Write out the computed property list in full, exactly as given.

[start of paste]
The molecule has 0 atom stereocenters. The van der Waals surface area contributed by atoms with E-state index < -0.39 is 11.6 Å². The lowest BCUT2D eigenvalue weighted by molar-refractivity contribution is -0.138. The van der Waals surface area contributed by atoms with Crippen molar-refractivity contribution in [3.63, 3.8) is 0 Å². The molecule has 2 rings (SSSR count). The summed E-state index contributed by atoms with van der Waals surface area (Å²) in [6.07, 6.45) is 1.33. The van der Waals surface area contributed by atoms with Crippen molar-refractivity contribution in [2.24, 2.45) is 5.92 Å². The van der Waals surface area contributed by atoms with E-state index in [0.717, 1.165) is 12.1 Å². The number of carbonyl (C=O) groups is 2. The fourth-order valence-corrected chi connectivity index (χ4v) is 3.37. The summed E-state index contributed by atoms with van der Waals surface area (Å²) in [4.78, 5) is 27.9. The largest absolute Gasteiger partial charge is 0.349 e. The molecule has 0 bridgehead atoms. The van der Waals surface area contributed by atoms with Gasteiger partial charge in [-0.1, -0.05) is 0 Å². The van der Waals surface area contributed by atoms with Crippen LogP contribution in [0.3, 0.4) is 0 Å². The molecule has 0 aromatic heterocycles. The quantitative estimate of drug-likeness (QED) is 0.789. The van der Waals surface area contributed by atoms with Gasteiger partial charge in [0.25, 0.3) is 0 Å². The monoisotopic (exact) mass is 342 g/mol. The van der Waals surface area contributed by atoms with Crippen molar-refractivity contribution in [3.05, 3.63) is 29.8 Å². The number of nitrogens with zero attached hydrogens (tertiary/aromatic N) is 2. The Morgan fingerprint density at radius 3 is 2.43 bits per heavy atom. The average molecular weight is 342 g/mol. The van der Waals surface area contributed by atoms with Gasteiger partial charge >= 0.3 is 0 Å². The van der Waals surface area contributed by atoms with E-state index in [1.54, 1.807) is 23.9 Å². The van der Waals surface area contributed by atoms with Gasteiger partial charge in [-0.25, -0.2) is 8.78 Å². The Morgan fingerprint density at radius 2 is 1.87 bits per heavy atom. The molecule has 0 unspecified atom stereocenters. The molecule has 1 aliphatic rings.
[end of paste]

The molecule has 0 atom stereocenters. The van der Waals surface area contributed by atoms with E-state index < -0.39 is 11.6 Å². The lowest BCUT2D eigenvalue weighted by molar-refractivity contribution is -0.138. The van der Waals surface area contributed by atoms with Crippen molar-refractivity contribution in [3.63, 3.8) is 0 Å². The molecule has 2 rings (SSSR count). The summed E-state index contributed by atoms with van der Waals surface area (Å²) in [6.07, 6.45) is 1.33. The van der Waals surface area contributed by atoms with Crippen molar-refractivity contribution in [2.24, 2.45) is 5.92 Å². The van der Waals surface area contributed by atoms with E-state index in [0.717, 1.165) is 12.1 Å². The number of carbonyl (C=O) groups is 2. The fourth-order valence-corrected chi connectivity index (χ4v) is 3.37. The summed E-state index contributed by atoms with van der Waals surface area (Å²) in [4.78, 5) is 27.9. The largest absolute Gasteiger partial charge is 0.349 e. The molecule has 0 bridgehead atoms. The van der Waals surface area contributed by atoms with Gasteiger partial charge in [-0.1, -0.05) is 0 Å². The van der Waals surface area contributed by atoms with Crippen LogP contribution in [0.3, 0.4) is 0 Å². The molecule has 0 aromatic heterocycles. The quantitative estimate of drug-likeness (QED) is 0.789. The van der Waals surface area contributed by atoms with Gasteiger partial charge in [0.25, 0.3) is 0 Å². The monoisotopic (exact) mass is 342 g/mol. The van der Waals surface area contributed by atoms with Crippen molar-refractivity contribution in [3.05, 3.63) is 29.8 Å². The number of nitrogens with zero attached hydrogens (tertiary/aromatic N) is 2. The Morgan fingerprint density at radius 3 is 2.43 bits per heavy atom. The average molecular weight is 342 g/mol. The van der Waals surface area contributed by atoms with Gasteiger partial charge >= 0.3 is 0 Å². The van der Waals surface area contributed by atoms with E-state index in [1.54, 1.807) is 23.9 Å². The van der Waals surface area contributed by atoms with Gasteiger partial charge in [-0.25, -0.2) is 8.78 Å². The Morgan fingerprint density at radius 2 is 1.87 bits per heavy atom. The molecule has 0 unspecified atom stereocenters. The molecule has 1 aliphatic rings.